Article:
The year 1966 saw Lola Cars achieve the greatest success in their eight year history. The T70 Group 7 car achieved a dominant victory in the inaugural Can-Am series courtesy of John Surtees, while Graham Hill scooped the Indianapolis 500 in a Red Ball Special, nee Lola T80. Little surprise, perhaps that Eric Broadley chose in 1967 to spread Lola’s wings yet wider and build a car to compete with Ferrari, Ford and Porsche in the Group 6 Endurance Championship. The result was the T70 Mk III effectively a Can-Am car with a roof and on paper a match for the best from Maranello, Dearborn or Stuttgart. The high, flat rear deck with a rear lip spoiler eschewed the conventional wisdom of a gentle slope down at the rear (as on the Ford Mk IV). And while this created more drag (it’s Cd of 0.47 compared poorly to 0.35 of the slippery Ford) it generated three times the downforce. The T70 Coupe was the first Lola design to benefit from wind tunnel work (with the help of Tony Southgate) and the result not only looked fabulous, it proved to be a well balanced car with fine handling and excellent roadholding.
Lola offered the Coupe with Chevrolet engines of between 5.5 and 6.0 litres thereby ensuring a powerful (460 bhp), lightly-stressed and, therefore, presumably reliable car for privateers to race in the great classic at the Nurburgring, Targa Florio and Le Mans on a modest budget.
Looking for the ‘unfair advantage’ Surtees created a works team using a 5.0litre, quad cam Aston Martin engine in a T73 Coupe. It made an encouraging debut at the Le Mans test with third fastest time and ran seventh at the Nurburgring 1000kms before the suspension collapsed. However, the two cars entered at Le Mans for Surtees/Hobbs and Irwin/de Klerk retired within four hours, bringing an end to the Newport Pagnell connection.
By contrast the Chevy-powered T70’s were quick and should have been reliable. However, apart from a strong fourth at Spa for Paul Hawkins and Jackie Epstein, niggling problems prevented Lola from finishing any of the classic events despite drivers of the calibre of Brabham, Hulme, Surtees and Gardner. However in lesser events such as the Norisring, the Cape 3 hours and Villa Real in Portugal, not to mention a host of British national events, the T70 MkIll was king.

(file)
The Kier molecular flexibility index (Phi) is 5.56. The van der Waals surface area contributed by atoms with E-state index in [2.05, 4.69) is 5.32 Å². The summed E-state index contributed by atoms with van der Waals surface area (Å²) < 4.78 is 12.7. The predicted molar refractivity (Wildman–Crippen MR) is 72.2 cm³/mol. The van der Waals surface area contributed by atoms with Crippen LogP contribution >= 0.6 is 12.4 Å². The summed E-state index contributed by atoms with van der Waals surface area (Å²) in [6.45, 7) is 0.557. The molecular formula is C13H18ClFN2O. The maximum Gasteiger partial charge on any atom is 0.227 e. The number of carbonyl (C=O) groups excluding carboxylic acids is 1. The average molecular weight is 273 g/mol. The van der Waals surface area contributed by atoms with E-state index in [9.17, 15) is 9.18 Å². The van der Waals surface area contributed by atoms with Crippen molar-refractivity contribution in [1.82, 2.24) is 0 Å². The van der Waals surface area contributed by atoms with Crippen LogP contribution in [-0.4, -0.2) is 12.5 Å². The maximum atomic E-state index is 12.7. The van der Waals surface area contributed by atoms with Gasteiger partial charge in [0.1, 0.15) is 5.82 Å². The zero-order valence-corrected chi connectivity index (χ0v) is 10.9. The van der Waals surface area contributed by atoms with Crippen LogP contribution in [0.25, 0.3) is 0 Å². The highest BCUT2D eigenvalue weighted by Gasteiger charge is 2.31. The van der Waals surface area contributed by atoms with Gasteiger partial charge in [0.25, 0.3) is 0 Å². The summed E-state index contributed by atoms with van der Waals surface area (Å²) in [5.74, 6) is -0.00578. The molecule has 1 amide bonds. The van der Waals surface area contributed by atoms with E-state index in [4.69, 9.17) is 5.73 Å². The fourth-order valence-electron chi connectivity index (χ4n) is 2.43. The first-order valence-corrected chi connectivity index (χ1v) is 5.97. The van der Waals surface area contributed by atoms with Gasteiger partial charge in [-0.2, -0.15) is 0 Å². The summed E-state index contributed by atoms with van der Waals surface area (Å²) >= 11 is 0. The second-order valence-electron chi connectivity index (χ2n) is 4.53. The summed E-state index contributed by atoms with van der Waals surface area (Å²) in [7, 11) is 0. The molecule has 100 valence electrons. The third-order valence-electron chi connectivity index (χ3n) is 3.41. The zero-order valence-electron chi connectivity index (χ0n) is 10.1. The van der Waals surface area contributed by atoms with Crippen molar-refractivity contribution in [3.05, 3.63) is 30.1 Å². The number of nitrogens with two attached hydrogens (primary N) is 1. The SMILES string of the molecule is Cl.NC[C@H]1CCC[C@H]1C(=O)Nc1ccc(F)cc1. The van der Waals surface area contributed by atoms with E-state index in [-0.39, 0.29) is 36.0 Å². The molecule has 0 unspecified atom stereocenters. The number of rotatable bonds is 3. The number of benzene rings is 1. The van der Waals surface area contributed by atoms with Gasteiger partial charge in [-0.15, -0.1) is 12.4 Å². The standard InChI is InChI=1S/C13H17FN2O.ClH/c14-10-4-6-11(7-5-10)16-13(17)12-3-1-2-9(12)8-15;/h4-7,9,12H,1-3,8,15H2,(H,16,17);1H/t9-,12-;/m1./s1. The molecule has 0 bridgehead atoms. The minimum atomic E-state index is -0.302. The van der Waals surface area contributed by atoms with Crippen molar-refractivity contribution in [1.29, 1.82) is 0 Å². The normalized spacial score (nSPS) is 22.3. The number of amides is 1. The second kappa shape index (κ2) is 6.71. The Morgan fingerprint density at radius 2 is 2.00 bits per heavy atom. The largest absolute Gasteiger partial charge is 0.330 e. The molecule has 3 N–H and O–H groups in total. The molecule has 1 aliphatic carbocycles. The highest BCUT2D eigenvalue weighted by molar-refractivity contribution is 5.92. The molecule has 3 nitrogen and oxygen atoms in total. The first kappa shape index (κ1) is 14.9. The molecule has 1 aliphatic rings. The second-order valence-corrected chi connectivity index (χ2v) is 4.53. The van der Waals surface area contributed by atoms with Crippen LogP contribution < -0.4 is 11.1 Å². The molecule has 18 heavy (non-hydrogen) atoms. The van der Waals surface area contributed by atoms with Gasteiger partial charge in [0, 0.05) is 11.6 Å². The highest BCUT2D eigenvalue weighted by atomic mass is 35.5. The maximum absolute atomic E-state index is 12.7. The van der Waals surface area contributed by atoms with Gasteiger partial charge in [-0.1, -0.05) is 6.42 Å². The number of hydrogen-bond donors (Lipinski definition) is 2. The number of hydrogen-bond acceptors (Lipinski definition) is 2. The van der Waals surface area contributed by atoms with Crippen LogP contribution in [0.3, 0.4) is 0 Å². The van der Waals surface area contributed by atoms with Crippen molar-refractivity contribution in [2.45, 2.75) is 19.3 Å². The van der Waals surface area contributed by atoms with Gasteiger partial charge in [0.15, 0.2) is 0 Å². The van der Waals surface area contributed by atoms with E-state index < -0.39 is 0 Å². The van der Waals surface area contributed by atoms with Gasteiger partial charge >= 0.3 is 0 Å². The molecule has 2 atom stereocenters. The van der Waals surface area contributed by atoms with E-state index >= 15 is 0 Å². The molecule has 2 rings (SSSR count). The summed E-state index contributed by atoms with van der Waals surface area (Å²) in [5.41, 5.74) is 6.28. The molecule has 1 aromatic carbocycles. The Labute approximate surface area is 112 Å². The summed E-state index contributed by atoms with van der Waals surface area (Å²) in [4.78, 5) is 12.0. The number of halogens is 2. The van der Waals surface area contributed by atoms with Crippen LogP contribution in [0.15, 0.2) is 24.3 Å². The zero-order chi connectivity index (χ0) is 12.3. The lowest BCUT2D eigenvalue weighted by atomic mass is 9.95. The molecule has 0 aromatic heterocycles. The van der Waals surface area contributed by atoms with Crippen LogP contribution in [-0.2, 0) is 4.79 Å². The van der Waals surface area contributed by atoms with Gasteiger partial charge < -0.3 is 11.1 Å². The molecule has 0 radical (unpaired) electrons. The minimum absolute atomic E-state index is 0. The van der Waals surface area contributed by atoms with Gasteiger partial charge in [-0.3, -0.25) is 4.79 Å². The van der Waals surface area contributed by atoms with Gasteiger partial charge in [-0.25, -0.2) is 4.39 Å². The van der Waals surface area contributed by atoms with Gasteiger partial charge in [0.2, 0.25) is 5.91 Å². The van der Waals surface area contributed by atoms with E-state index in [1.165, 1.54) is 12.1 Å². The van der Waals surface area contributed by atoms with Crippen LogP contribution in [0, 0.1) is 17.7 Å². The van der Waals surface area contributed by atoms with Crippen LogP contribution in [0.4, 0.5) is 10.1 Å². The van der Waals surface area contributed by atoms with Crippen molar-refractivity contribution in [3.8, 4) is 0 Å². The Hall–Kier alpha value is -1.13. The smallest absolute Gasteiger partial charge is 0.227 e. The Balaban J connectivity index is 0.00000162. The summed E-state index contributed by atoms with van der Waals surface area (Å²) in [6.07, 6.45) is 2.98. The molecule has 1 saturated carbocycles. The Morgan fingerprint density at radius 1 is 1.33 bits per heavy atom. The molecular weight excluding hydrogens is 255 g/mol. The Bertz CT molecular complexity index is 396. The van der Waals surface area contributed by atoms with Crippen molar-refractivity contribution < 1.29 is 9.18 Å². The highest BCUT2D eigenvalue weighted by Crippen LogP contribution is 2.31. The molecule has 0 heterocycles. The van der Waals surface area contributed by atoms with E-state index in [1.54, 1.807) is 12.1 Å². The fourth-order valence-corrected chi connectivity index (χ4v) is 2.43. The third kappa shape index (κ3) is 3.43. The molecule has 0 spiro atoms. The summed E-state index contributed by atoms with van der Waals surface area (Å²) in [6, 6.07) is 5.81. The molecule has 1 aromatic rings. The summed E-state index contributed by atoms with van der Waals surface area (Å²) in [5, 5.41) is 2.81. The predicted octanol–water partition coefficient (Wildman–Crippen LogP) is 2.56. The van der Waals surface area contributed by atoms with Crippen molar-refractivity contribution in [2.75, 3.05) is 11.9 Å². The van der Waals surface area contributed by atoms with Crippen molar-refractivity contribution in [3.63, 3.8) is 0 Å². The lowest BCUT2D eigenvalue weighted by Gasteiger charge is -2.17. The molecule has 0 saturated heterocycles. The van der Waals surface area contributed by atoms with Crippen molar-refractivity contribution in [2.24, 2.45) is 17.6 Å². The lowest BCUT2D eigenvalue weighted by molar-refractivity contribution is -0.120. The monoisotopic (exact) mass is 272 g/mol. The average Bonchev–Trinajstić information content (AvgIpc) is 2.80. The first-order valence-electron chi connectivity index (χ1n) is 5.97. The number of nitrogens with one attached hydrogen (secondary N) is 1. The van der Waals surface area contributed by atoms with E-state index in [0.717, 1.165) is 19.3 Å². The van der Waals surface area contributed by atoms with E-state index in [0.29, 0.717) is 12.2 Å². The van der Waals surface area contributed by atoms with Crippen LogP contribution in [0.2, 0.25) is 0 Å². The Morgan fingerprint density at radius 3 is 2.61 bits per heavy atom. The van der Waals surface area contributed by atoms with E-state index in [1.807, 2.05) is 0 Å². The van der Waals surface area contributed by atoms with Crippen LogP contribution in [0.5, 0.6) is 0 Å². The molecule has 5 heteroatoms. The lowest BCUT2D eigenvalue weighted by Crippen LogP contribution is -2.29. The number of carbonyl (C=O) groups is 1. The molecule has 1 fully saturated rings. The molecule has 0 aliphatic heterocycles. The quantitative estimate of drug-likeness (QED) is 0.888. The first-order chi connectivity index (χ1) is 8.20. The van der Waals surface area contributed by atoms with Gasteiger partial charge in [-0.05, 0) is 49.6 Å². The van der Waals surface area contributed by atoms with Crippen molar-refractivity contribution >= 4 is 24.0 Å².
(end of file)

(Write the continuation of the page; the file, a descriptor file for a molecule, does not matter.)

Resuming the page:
Lola’s master plan was to homologate the coupe in Group 4 to face the Ford GT40 and Ferrari 250LM which should have made it an easy winner. This required 50 examples to be produced and by mid 1967 this target had been reached when T70 Spyders were taken into account. However the CSI then the officiating body demanded that the 50 cars should all be coupes so Broadley capitulated and geared up to produce 50 5.4 litre T70 Coupes. The bombshell from the CSI followed almost immediately.
A mere six months before the 1968 season, the governing body announced that Group 6 would be for 3 litre prototypes and Group 4 for 50-off production cars with a 5-litre limit. Lola faced financial ruin. Eventually, and in view of Lola’s special circumstances, the CSI allowed homologation of the Mk III as a 5-litre Chevrolet-powered 800kg Group 4 car for 1968 and the T70 struggled through the year with little but national success on its end-of-term report.
Much relieved, Broadley developed a lighter Mk IIIB version of the T70 for 1969, the car featuring conventional doors (not gullwings) and an aggressive ‘droop-snoot’ front. Powered by a Traco Chevrolet engine this was the definitive Lola T70 and examples were bought by Roger Penske for Mark Donohue, Jo Bonnier, David Piper, Team Elite, Sid Taylor, Scuderia Filipinetti and Paul Hawkins. The season started well when Donohue and Chuck Parsons piloted the battered Penske car to victory in the Daytona 24 hours (perhaps the T70’s most memorable success) but that was where the international victories stopped.
The roll call in British Group 4 races was more impressive; Hulme won at Silverstone and Thruxton, Hawkins at Snetterton, Craft at Croft and Silverstone, Redman at Thruxton and Trevor Taylor in the TT at Oulton Park where, sadly, a fiery accident claimed the life of T70 stalwart, Hawkins. Abroad the Lola ran rampant, winning at Dijon, Montlhery, Karlskoga, Innsbruck and claiming four of the five South African Springbok series.
Although the T70 was achieving good results, the signs of its demise emerged in 1969 when Porsche raced its monstrous 917. No-one, and least of all the CSI, believed any manufacturer would build fifty 5.0-litre racing prototypes yet Porsche did and Ferrari were soon to follow. The days of Lola’s big banger had passed. Chris Willows